Signs of Hope


There will be signs of hope that spring to your mind (Taizé is a most obvious one that immediately springs to mind). Here is one I was delighted to see recently (ad above), organised by one of our tertiary chaplains, Rev. Joshua Moore (better known as “Spanky”):

Unplugged is a 3 day mostly silent guided retreat for young adults – with our Spring installment going from Friday 27th Nov 9am till Sunday 29th Nov 5pm. That means no cell phones (you’ll be asked to hand it in at the start), no facebook, and very limited time to talk. We’re not saying it’s going to be easy, we’re not even saying it’ll be fun! But for our hyper-connected generation we hope it will be a unique experience where you get to know God, and yourself, much better. The weekend will be lead by Spanky, and will include times of shared prayer and solo activities. We’re staying at the Ecolodge in Peel Forest – a secluded 20 person lodge that is close to being off the grid including composting toilets & solar power, and Peel Forest park is close by for walks during the days. If you choose to come to Unplugged we ask you to take the challenge of silence seriously for the sake of others who are coming along. We also ask that you make the commitment to come for the full time.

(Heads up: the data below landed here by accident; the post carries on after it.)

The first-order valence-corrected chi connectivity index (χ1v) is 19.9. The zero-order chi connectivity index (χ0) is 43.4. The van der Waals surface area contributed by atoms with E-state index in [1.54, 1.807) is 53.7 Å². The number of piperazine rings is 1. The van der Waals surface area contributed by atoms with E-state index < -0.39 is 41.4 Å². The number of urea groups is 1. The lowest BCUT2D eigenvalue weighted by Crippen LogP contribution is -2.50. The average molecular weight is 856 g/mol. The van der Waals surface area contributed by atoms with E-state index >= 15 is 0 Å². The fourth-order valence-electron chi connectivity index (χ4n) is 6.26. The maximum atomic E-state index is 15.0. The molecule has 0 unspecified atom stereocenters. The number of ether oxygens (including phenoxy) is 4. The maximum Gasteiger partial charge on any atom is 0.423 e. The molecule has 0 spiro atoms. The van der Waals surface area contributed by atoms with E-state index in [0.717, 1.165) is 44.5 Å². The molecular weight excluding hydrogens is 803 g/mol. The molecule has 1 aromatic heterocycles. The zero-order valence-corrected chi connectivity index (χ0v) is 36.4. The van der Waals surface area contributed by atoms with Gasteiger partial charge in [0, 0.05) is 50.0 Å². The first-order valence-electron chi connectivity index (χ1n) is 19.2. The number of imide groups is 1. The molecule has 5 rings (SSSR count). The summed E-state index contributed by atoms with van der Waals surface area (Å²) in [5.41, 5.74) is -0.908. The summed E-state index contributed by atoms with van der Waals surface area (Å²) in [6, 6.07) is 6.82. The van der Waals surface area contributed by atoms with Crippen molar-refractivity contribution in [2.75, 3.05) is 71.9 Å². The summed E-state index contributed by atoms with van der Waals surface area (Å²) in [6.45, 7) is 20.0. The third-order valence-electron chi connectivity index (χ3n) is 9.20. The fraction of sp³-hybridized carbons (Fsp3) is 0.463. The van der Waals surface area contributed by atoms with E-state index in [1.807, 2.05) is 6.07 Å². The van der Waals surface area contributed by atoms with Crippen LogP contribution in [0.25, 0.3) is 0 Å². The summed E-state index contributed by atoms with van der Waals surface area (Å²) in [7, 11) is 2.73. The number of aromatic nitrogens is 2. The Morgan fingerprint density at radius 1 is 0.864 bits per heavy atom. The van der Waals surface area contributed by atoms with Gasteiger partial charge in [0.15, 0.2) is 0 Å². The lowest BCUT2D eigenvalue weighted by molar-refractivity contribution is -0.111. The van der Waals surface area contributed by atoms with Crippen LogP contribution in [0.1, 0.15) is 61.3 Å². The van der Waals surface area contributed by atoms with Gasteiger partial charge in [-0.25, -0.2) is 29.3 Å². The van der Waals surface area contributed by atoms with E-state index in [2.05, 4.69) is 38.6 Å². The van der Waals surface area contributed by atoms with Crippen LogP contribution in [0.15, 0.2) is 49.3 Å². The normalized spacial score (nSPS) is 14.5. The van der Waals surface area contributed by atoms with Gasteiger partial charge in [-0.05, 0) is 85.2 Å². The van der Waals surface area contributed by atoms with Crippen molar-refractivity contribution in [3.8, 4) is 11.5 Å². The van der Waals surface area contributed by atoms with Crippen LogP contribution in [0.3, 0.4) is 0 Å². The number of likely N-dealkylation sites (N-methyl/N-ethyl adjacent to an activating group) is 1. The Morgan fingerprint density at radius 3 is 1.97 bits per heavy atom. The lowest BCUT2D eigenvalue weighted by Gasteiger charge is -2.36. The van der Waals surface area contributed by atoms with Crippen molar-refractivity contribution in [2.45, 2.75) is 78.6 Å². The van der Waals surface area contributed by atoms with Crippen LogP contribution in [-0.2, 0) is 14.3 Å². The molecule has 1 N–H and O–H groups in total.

It’s been run a couple of times, both times with about 18 young adults. It’s a 3 day introduction to silence and stillness – 3-4 daily offices of prayer, plus optional meditations and practices. Contemplative practices included: Centering Prayer, Meditation, Lectio Divina, Daily Examine.

What do you think?

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11 thoughts on “Contemplative Community”